Most common breaches begin with the hacker gaining access to a privileged account, so securing these accounts is critical.

In March, the United States Federal Bureau of Investigation (FBI) notified Citrix Systems that it was likely being targeted by an Iranian-linked hacking group named Iridium. Although details remain undisclosed, Citrix confirmed that the attackers accessed and downloaded documents important to the business.

The attackers used a brute-force technique called “password spraying” to breach the network. Many companies attempts to prevent brute-force attacks by locking an account if repeated access attempts with an incorrect password occur within a specific time span. The “password spraying” method circumvents this traditional lockout security policy by using the same passphrase on many different accounts before circling back through them.

Privileged Access Management

Privileged Access Management (PAM) is the set of processes and technologies an organization uses to secure and manage access to critical assets. One PAM tenant is to properly enforce user account policy. Follow these best practices in order to maximize account security:

  • Employ the principle of least privilege; reduce the privilege level of each employee to only what is essential. This strategy facilitates monitoring privileged activity and reduces the number of high-priority accounts to protect.
  • Enforce separation of duties; grant users access only in their responsible domains. If an attacker gains access to a privileged account, this will make it more difficult for him to move laterally in the network.
  • Disallow account sharing; make use of multi-factor authentication and account activity logging to ensure that each account and its user are held accountable for their actions.
  • Refrain from using default Administrator accounts; default accounts are often targeted by attackers. Activity from default accounts is difficult to attribute to a specific employee, making it challenging to determine if the activity is legitimate. If a default account is showing significant atypical activity this is an easy indicator of a possible breach.
  • Keep an up-to-date log of privileged accounts; over time employees will change, as well as the list of required privileged accounts. Ensure effective management policies are in place to reduce inactive or unnecessary privileged accounts and to update security teams, especially any outsourced managed security providers, of relevant changes.
  • Enforce password policies; users should have complex passwords and be required to change them regularly.

In addition to processes and policies, PAM may include using technologies to enforce security policies and manage privileged accounts. Specifically, local security policies and group policies should be well-maintained on Windows Domains. Services from providers such as ThycoticBeyondTrust, etc. help advance the level of control in IT environments. These technologies and services offer the following capabilities:

  • Whitelist/blacklist specific applications and processes
  • Manage administrative rights
  • Manage access requests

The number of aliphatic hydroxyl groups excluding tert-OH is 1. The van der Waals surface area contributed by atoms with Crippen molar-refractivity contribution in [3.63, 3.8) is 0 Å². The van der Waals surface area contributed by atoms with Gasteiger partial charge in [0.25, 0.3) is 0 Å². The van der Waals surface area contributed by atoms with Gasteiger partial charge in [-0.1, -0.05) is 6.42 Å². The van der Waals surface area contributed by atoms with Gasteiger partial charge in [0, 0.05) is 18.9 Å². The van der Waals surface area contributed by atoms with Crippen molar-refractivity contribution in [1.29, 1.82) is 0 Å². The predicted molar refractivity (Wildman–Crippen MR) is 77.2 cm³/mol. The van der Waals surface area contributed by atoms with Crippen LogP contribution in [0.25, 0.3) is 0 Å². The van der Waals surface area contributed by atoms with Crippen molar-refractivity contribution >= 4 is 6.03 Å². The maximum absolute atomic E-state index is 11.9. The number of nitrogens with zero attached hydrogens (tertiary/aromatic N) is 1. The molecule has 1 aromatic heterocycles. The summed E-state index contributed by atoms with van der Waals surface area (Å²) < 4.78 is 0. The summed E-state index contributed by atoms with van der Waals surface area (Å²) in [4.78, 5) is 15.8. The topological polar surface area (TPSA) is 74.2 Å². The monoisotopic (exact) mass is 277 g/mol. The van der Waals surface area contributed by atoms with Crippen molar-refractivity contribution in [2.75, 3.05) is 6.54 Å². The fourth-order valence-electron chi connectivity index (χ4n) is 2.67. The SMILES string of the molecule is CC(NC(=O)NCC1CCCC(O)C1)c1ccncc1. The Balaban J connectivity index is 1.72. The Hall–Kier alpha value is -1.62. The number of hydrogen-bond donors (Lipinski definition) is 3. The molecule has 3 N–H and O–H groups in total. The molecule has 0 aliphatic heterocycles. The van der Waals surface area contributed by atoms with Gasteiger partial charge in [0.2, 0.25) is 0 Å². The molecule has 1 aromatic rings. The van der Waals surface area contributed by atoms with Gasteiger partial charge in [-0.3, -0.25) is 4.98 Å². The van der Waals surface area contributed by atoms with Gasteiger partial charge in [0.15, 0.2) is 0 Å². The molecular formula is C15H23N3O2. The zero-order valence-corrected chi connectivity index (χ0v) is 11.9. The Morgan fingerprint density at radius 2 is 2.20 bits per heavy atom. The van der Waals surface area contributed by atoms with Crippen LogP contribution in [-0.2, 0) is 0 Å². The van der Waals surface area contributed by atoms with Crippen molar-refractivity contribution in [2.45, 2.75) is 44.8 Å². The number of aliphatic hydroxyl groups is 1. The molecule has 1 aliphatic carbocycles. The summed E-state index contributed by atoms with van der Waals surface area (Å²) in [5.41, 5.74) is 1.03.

• Monitor and record sessions
  • Store passwords and enforce password policy

While these technologies add additional control, monitoring, and safeguards, many companies unfortunately cannot always afford these often high-priced solutions or have difficulty setting up and managing them. Furthermore, attackers often target other systems not managed by PAM technology solutions or know how to circumvent them (for example, by stealing a corporation’s white-listed certificate and signing their malware with it). Finally, while multi-factor authentication should always be enabled for all capable systems, attackers continue to find ways around it as evidenced by the Citrix attack.

Improving Detection and Rapid Response

Properly securing and maintaining privileged accounts is essential. Unfortunately, advanced hackers continue to discover vulnerabilities, exploits, and tactics to breach well-secured IT infrastructures. For example, requiring users to regularly change their passwords increases security, but many people change their passwords in predictable ways, e.g. changing only a few characters or appending numbers or letters.

Although attackers may create activity or event logs when using compromised privileged accounts to access critical assets and information, the use of legitimate privileged accounts makes it difficult for many traditional security platforms to identify such abuse. For example, file shares are a desirable target for hackers, but also are used for legitimate activity. Organizations need to closely monitor these activities 24 hours a day, 7 days a week.

Blackpoint’s 24/7 Managed Detection and Response (MDR) service keeps a constant watch over all privileged activity occurring on the network. Our live monitoring detects in real-time high-risk, privileged activity and our patented technology allows our analysts to investigate the activity to quickly determine its intent. We can detect unusual lateral movement within a network as well as remote access to critical assets.

When our MDR analysts discover malicious activity they can take immediate response by isolating compromised devices, preventing the attack from spreading across the network. If the attacker is executing a vertical privilege escalation, which is when an attacker compromises a lower-level account and then uses it to gain higher-level privileges, Blackpoint’s MDR analysts can immediately terminate any processes being used to carry out the attack.

To learn more or to schedule a demo of Blackpoint’s technology, please visit

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